Just What Is High End? Page 2
What high-end products do that mass-market products mainly do not is to produce a powerful intimacy with the music. The mediocre product never passes the threshold from good sound to creating magic in the listening room. Why not? Because in their development, the designers didn't listen, tweak the design, and listen some more. Other projects needed their attention. The circuit measured well, sounded acceptable---why beat it to death? The mid-fi designer may enjoy music, but he lacks the obsession that drives the high-end designer to push the limits of performance just a little further (footnote 1).
Conversely, the caring designer continues his quest until he is absolutely sure that no more improvements can be made. His mind is at peace only when the product satisfies his high expectations of how it should convey the music. At the last stage, he will often include an expensive part that adds to the raw materials cost, even though he knows the retail price won't increase. The additional cost will come off the bottom line, but the designer can't bear to think of the product performing below its potential. He knows how much better the music will sound to dozens, hundreds, or even thousands of music lovers. And that matters to him.
At the Atlanta AAHEA meeting, I looked around to see a room packed with this type of designer, a veritable Who's Who of high-end audio. As I considered the sheer amount of design talent in one room at the same time, I felt a wave of gratitude toward all high-end audio designers. They are people who had a vision---that they could make products that furthered the art and science of reproducing music. Because there are people in this world who care so deeply about music, I and thousands of other audiophiles and music lovers experience far greater joy when the lights dim and the record starts. Our lives are enriched immeasurably by their talents and devotion. To understand the impact of a relatively few individuals on our enjoyment of music, imagine a world in which we had no choice except to have our favorite music subject to products designed by people who consider an audio system just another household appliance.
High end isn't a prestigious brand name, or the type of store in which it is sold, or cost, or faceplate thickness, or a positive review. It is the relationship between the designer and his product---a relationship that produces a similar relationship between the user and the product. High end can be an inexpensive product, provided that the designer's goal was to best convey the music. Indeed, a modestly-priced product that squeezes the last drop of musical performance from the parts cost is more high-end than an elaborate design that isn't fully realized. Again, the difference is in the designer's attitude: how much he cares about music determines how good the product is within the cost limitations. These qualities can exist within an individual designer in a mid-fi company; we wouldn't call the resulting product high-end, but maybe it will be a little less mid-fi.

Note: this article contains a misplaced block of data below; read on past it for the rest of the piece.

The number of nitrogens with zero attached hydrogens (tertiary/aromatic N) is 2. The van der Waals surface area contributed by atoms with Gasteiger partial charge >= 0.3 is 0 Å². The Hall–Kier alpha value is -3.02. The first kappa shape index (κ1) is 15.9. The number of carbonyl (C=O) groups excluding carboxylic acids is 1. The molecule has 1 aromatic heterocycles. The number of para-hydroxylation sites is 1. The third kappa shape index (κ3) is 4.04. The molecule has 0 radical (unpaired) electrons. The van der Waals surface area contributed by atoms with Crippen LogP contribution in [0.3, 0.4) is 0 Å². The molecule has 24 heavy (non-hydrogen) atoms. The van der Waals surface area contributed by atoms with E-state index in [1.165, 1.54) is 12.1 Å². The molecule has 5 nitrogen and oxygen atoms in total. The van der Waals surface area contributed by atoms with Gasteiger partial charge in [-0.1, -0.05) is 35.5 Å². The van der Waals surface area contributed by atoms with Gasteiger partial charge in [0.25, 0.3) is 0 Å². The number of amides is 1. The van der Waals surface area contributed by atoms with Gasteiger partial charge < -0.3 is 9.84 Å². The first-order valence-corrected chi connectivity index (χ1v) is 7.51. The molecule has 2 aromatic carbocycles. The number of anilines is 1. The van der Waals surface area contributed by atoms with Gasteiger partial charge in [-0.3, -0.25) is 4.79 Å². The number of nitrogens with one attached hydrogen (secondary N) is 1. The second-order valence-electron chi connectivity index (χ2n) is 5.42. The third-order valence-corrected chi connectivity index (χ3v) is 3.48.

The antithesis of high end is the designer who purposefully makes a product---such as an inexpensive loudspeaker---that will impress during a brief showroom demo, knowing full well that it will disappoint musically in the home. Similarly, the mid-fi ethic may call for making the component look good on paper, without regard to how it sounds. Another technique, anathema to the high end, is overly compromising a design. Rather than use a better part that makes the product far more musically satisfying but slightly increases the retail price, the designer cuts corners and compromises musicality to meet a "price point" determined by the marketing department. All designers must be price-conscious, but this last technique is definitely not part of the high-end ethos.
Many of these observations apply to high-end dealers as well as designers. The true high-end dealer will put his customer's musical satisfaction ahead of this month's bottom line. He is a professional who uses his skill to select a combination of components he would want to listen to himself---at any budget. The most savvy dealers know that if they provide a musically satisfying experience, the customer will be hooked and keep coming back for more over the years.
The term "musicality"---often associated with high-end components---bears discussion. The word has become a lightning rod for criticism by audio "objectivists" and the mainstream press because they erroneously believe that musicality implies some sort of euphonic coloration. Moreover, musicality can't be measured, quantified, or communicated by linear symbols, thus making its existence questionable to some who haven't experienced it (footnote 2).
Footnote 1: This is not to say dedication alone will produce a truly high-end product. Technically brilliant and musically sensitive designers sometimes fail in their efforts to produce musical components.
Footnote 2: The need for actual experience rather than a description of the experience was expressed so well during a "60 Minutes" segment in which Mike Wallace asked Count Basie, "What would you tell us about your music? How would you characterize it?" The Count looked at him with that round smiling face and said serenely, "Just pat your foot."